Facebook's First Year Post-IPO: the Most Important Thing It Did

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One year later, Facebook has figured out mobile, experts say.

The social networking giant may have had a rough patch after its IPO, but Facebook has quickly turned things around by cashing in on its users' obsession with mobile.

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"One of the big complaints at the company's IPO was that it doesn't make any money on mobile, and that was true and fair at the time," said Jason Stein, founder and president of the social media agency Laundry Service.

Facebook had zero revenue on its mobile-ad platform when it went public but posted $375 million on mobile in the first quarter, Stein said.

"It's amazing that a company was criticized for lacking any mobile presence was able to completely build a new app and monetize it as quickly as it was able to build it," Stein said.

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Almost 70 percent of Facebook users are on the network's mobile platform, and about 30 percent of all ad revenue is generated via mobile—advertisers like that because they see huge growth opportunity, Stein said.

Eden Zoller, principal consumer analyst at Ovum, said its crucial that Facebook continue to expand into emerging markets.

"I think [ad revenue] will increase, and there's a real imperative for Facebook to continue that momentum," Zoller said. "More people are interacting with people on mobile phones, some of them on an exclusive basis. ... Facebook needs to ensure that the advertising dollars go with that migration."

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Clearly, Facebook hasn't always had the right mobile approach.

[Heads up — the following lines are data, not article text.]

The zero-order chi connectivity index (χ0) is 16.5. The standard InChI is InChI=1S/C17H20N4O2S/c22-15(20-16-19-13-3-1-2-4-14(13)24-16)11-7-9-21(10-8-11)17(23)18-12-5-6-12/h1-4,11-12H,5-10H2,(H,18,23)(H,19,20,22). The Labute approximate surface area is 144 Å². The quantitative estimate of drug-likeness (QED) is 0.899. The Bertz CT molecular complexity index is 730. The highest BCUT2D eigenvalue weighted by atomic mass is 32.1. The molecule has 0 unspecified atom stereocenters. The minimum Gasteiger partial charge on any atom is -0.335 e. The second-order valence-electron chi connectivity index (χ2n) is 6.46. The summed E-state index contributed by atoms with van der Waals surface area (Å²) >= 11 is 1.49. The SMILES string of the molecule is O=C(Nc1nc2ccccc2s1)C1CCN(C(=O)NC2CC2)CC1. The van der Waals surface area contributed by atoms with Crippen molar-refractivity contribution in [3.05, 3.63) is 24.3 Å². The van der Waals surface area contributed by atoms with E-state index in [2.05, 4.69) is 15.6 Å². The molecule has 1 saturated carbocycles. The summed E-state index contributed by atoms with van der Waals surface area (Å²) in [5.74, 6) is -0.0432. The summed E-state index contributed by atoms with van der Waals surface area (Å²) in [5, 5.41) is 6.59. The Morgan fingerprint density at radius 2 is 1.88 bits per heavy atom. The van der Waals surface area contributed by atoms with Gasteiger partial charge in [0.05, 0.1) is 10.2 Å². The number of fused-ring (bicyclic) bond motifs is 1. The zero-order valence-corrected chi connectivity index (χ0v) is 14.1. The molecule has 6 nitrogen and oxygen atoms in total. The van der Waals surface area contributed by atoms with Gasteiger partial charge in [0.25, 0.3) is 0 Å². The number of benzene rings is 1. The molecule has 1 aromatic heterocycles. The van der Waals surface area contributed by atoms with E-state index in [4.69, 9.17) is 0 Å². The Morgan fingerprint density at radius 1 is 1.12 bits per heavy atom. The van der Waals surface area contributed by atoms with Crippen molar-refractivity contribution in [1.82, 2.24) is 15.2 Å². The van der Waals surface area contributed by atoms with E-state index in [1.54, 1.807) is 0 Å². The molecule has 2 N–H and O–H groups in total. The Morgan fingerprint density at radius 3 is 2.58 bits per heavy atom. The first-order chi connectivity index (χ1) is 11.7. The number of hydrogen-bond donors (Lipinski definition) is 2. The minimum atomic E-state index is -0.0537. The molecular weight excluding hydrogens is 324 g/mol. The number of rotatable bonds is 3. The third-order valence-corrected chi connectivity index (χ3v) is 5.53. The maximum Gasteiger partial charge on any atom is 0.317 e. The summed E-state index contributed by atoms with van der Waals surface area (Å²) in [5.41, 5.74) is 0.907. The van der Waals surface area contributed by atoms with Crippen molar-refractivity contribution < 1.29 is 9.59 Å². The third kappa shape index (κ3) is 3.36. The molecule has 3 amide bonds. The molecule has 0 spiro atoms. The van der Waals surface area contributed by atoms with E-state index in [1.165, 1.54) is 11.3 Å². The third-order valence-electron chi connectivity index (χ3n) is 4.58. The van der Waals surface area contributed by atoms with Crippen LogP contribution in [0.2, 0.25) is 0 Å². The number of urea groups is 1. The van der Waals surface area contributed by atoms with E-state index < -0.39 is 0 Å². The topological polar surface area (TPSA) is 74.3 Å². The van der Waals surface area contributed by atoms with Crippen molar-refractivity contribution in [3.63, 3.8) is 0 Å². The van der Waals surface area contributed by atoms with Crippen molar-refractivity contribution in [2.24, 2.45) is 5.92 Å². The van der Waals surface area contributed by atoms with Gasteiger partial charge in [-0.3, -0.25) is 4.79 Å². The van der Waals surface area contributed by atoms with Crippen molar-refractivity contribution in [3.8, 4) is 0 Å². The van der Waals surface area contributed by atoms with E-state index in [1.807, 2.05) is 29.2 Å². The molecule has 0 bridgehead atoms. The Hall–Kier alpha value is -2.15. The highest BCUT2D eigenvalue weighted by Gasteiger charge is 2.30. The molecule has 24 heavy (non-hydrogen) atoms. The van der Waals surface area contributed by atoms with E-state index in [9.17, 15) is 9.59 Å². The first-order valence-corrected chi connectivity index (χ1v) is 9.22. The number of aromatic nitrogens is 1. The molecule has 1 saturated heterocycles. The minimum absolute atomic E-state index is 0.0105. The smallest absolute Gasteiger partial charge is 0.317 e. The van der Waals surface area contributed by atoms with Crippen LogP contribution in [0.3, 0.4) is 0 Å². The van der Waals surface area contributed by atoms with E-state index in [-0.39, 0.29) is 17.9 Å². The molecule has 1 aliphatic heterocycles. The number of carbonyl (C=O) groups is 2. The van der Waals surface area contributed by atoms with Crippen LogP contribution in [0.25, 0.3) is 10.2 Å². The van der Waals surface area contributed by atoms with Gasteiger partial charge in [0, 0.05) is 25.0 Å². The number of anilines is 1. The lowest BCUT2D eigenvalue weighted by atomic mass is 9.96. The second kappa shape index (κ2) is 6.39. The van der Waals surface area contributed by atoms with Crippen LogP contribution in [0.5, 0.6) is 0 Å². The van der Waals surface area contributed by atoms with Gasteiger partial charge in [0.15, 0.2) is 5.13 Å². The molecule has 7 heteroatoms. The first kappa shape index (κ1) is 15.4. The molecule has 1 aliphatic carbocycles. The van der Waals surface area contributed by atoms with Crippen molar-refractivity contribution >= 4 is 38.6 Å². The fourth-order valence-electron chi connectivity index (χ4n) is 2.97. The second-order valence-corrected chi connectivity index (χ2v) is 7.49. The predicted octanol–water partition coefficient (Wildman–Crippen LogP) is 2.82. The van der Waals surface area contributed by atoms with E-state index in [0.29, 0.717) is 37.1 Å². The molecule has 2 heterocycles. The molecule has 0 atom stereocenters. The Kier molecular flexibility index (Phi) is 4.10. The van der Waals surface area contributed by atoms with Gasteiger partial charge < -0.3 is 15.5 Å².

CEO Mark Zuckerberg admitted in September that the company's mobile strategy had been too focused on HTML5 (the programming language that's compatible with any browser and doesn't require add-ons to function) and not enough on native apps, which users preferred.

"It completely blew up in their face, but they didn't waste any time," said Krishna Subramanian, chief marketing officer of Velti, a mobile marketer. "They got to work building very high-performing applications. They bought Instagram. They focused on mobile growth. The key thing that Zuckerberg does well is identify when things don't work and change quickly."

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The company has further boosted its mobile profile with the launch of Home, a series of apps that function as the home screen of an Android device.

Home isn't a revenue producer yet but definitely has potential, according to Stein. Home may appeal to marketers because odds of engagement with an ad increase dramatically if Facebook is always running on a user's phone.

But Home won't be a big earner for a while, Subramanian said.

"It will continue to evolve," he said. "Zuckerberg's gut feelings are very spot-on, but if you make 100 changes, not every one is going to work."

Facebook also partnered with manufacturer HTC on a smartphone, HTC First, preloaded with Home, and Subramanian said he could see the company taking on more hardware partnerships.

"You don't just go out and build a phone—you focus on what your core strengths are," he said. "I could see them building an OS to power devices or deeper integrations" on platforms.

"I definitely think things are going in the right direction," Subramanian said. "I'm definitely excited about what they are doing from a mobile-ad perspective and excited to see how they drive the connected consumer."

—By CNBC's Cadie Thompson. Follow her on Twitter @CadieThompson.